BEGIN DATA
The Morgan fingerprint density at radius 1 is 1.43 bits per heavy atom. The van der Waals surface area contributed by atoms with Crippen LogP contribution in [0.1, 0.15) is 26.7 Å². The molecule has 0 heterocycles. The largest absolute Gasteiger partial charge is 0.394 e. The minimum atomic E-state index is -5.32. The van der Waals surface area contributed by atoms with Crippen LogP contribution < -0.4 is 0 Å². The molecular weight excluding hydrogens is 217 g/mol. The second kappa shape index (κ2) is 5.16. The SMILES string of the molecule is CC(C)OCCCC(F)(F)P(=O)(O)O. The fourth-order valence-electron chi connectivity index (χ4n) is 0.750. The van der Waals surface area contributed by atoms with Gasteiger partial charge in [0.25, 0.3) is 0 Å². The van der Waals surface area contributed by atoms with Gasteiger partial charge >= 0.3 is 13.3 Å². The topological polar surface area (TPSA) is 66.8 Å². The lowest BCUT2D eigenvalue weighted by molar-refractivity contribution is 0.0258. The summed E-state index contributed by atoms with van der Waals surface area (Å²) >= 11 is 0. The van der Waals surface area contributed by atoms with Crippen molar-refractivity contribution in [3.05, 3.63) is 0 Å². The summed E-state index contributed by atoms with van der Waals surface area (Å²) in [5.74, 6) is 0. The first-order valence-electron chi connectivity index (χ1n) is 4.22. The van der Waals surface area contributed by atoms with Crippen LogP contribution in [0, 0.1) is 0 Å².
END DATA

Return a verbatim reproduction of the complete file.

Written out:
The Morgan fingerprint density at radius 1 is 1.43 bits per heavy atom. The van der Waals surface area contributed by atoms with Crippen LogP contribution in [0.1, 0.15) is 26.7 Å². The molecule has 0 heterocycles. The largest absolute Gasteiger partial charge is 0.394 e. The minimum atomic E-state index is -5.32. The van der Waals surface area contributed by atoms with Crippen LogP contribution < -0.4 is 0 Å². The molecular weight excluding hydrogens is 217 g/mol. The second kappa shape index (κ2) is 5.16. The SMILES string of the molecule is CC(C)OCCCC(F)(F)P(=O)(O)O. The fourth-order valence-electron chi connectivity index (χ4n) is 0.750. The van der Waals surface area contributed by atoms with Gasteiger partial charge in [0.25, 0.3) is 0 Å². The van der Waals surface area contributed by atoms with Gasteiger partial charge >= 0.3 is 13.3 Å². The topological polar surface area (TPSA) is 66.8 Å². The lowest BCUT2D eigenvalue weighted by molar-refractivity contribution is 0.0258. The summed E-state index contributed by atoms with van der Waals surface area (Å²) >= 11 is 0. The van der Waals surface area contributed by atoms with Crippen molar-refractivity contribution in [3.05, 3.63) is 0 Å². The summed E-state index contributed by atoms with van der Waals surface area (Å²) in [5.74, 6) is 0. The first-order valence-electron chi connectivity index (χ1n) is 4.22. The van der Waals surface area contributed by atoms with Crippen LogP contribution in [0, 0.1) is 0 Å².